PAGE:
Gov. Jerry Brown Breaks Silence on Police Brutality after Reviewing 1960s Race Report

California Governor Jerry Brown spoke for the first time Friday about the police brutality protests that have consumed the Bay Area and cities across the country in recent weeks.

Brown, who had long declined to comment about the protests, said at a press conference at the Capitol that he had recently reviewed the Kerner Report, a 1968 report commissioned by President Lyndon Johnson to look into the causes of the 1967 race riots in America, and that it taught him “a lot” about “the divisions in our society, the racial disparities and divisions,” reports The Sacramento Bee.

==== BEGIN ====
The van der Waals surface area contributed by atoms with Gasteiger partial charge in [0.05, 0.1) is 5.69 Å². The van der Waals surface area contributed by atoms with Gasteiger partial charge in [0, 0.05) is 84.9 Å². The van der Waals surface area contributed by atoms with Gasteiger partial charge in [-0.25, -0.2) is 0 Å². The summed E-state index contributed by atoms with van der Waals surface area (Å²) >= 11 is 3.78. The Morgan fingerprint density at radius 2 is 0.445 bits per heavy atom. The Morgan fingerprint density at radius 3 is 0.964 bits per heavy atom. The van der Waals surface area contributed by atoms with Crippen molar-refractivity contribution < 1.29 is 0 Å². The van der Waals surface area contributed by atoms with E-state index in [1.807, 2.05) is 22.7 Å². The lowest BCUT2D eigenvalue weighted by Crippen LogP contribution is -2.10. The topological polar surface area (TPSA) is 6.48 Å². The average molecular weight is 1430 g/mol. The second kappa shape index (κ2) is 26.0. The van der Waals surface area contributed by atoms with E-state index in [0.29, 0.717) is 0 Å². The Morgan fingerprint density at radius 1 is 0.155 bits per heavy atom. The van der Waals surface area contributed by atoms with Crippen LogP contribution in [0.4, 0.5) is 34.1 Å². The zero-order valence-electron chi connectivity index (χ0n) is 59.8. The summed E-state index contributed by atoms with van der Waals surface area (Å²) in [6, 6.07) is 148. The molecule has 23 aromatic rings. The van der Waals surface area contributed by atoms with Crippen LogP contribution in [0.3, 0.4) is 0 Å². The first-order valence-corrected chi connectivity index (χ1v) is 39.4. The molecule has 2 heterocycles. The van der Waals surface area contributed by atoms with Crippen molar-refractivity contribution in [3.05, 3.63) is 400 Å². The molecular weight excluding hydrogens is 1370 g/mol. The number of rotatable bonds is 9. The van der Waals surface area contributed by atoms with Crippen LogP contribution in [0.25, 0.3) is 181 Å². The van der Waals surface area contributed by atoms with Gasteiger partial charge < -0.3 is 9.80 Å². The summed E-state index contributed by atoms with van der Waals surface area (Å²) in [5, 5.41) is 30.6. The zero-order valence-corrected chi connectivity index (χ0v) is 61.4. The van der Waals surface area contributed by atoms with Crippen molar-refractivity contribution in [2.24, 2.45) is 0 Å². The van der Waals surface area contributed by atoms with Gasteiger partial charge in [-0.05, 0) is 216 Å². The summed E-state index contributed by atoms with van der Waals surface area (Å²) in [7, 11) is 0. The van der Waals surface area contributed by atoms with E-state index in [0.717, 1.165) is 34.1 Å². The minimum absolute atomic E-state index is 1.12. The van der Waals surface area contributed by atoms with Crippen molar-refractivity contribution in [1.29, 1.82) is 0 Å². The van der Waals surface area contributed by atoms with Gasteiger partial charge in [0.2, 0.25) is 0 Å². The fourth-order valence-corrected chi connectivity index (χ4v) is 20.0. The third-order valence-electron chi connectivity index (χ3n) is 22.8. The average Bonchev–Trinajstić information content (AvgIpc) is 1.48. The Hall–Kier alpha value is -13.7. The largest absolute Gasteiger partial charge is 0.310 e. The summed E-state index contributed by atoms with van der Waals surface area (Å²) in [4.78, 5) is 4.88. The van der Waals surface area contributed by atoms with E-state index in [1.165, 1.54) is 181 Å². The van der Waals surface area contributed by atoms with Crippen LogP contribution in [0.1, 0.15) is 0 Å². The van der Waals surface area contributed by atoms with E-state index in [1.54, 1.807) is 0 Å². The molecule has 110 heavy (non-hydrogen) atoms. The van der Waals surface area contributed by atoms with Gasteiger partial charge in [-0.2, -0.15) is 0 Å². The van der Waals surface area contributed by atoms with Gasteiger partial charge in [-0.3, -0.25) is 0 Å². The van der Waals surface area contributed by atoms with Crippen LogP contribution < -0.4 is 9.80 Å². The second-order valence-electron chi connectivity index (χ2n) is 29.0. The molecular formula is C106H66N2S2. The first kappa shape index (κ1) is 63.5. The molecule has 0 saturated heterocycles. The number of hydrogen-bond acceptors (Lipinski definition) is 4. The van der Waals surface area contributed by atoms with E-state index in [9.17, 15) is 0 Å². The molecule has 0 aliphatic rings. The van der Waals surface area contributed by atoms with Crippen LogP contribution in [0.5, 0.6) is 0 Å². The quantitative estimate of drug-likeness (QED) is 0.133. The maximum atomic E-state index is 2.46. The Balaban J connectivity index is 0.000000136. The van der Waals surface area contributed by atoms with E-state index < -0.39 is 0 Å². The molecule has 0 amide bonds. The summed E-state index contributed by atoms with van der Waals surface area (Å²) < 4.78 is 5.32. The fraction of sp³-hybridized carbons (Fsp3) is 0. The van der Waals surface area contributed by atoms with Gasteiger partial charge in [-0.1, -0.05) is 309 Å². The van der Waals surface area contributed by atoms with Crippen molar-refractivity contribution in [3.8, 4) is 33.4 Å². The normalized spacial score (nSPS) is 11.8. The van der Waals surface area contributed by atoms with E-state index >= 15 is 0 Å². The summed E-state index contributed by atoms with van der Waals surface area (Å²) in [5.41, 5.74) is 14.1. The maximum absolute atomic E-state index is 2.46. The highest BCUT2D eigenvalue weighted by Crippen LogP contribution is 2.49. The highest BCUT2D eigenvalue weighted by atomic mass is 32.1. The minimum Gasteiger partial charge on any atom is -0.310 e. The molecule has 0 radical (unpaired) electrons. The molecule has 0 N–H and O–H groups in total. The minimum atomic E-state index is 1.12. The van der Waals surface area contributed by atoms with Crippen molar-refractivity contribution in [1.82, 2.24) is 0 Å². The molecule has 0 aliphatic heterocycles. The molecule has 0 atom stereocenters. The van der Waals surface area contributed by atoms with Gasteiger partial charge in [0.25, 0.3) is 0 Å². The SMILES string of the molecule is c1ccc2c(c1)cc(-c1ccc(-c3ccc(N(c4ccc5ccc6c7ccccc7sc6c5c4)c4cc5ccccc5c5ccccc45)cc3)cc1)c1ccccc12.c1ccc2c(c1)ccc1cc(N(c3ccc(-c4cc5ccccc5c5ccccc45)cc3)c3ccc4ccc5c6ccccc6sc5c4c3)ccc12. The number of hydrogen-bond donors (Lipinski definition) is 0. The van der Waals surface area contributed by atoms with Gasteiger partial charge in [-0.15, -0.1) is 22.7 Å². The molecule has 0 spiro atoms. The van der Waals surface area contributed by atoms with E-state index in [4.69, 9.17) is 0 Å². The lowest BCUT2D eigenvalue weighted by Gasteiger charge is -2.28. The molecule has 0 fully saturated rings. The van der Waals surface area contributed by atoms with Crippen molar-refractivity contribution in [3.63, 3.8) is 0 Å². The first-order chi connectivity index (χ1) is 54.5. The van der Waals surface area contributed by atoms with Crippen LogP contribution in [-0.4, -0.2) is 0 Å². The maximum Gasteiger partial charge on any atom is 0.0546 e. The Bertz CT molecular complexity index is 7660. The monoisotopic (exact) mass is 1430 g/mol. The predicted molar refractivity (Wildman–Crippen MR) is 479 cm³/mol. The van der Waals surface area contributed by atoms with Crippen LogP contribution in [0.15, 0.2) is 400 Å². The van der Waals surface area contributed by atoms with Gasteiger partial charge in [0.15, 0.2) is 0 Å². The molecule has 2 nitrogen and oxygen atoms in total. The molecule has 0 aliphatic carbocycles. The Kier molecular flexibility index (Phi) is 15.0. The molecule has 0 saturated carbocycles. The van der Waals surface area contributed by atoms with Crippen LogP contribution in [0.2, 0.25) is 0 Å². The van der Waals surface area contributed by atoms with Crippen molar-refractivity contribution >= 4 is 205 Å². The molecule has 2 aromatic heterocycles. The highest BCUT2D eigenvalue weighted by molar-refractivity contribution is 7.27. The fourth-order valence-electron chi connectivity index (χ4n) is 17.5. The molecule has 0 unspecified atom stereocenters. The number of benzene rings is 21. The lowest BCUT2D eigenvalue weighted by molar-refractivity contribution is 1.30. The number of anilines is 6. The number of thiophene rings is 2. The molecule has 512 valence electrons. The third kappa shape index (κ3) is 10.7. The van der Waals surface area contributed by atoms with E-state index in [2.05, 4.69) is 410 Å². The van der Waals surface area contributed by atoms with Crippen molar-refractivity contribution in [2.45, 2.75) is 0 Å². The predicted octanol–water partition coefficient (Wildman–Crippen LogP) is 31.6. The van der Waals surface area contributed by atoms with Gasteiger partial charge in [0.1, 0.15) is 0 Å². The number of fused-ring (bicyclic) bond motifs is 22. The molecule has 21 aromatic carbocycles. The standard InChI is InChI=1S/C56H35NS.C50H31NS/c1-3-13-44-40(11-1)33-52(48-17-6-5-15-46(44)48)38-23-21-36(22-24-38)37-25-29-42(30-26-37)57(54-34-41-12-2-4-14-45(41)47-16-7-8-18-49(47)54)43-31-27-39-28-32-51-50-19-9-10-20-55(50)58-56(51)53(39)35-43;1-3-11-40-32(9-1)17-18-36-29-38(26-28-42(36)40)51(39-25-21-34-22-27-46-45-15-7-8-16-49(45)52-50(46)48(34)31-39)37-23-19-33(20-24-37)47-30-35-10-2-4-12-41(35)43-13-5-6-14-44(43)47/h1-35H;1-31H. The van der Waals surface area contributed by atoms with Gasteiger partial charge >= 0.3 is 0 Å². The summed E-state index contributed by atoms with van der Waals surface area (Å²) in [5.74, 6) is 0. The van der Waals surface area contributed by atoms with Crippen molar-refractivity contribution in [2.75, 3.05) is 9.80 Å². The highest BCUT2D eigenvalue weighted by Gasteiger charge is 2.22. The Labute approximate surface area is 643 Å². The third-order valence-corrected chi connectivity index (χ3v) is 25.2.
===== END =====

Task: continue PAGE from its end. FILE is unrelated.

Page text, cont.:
“I’d say we’ve made progress, but we still have issues, and these expressions … on the part of people in Oakland and all over the country, it’s a feeling that there’s a lot to be done,” Brown said. “That’s a concern of mine.”

Following grand juries’ decisions not to indict the police officers involved in the killings of Michael Brown and Eric Garner, protests broke out in Oakland and Berkeley, where demonstrators shut down freeways, smashed windows, and even vandalized the city Christmas tree in Jack London Square just before the holiday.

After one such protest in November, reporters outside an environmental forum in Oakland asked Gov. Brown for comment. “I’m here to talk about climate change,” Brown repeatedly told reporters, according to the Huffington Post.

“Our office is, of course, keeping a close eye on these events and we’ll keep you posted,” Brown’s communication director, Evan Westrup, told HuffPo at the time.

Brown served as mayor of Oakland from 1999-2007.


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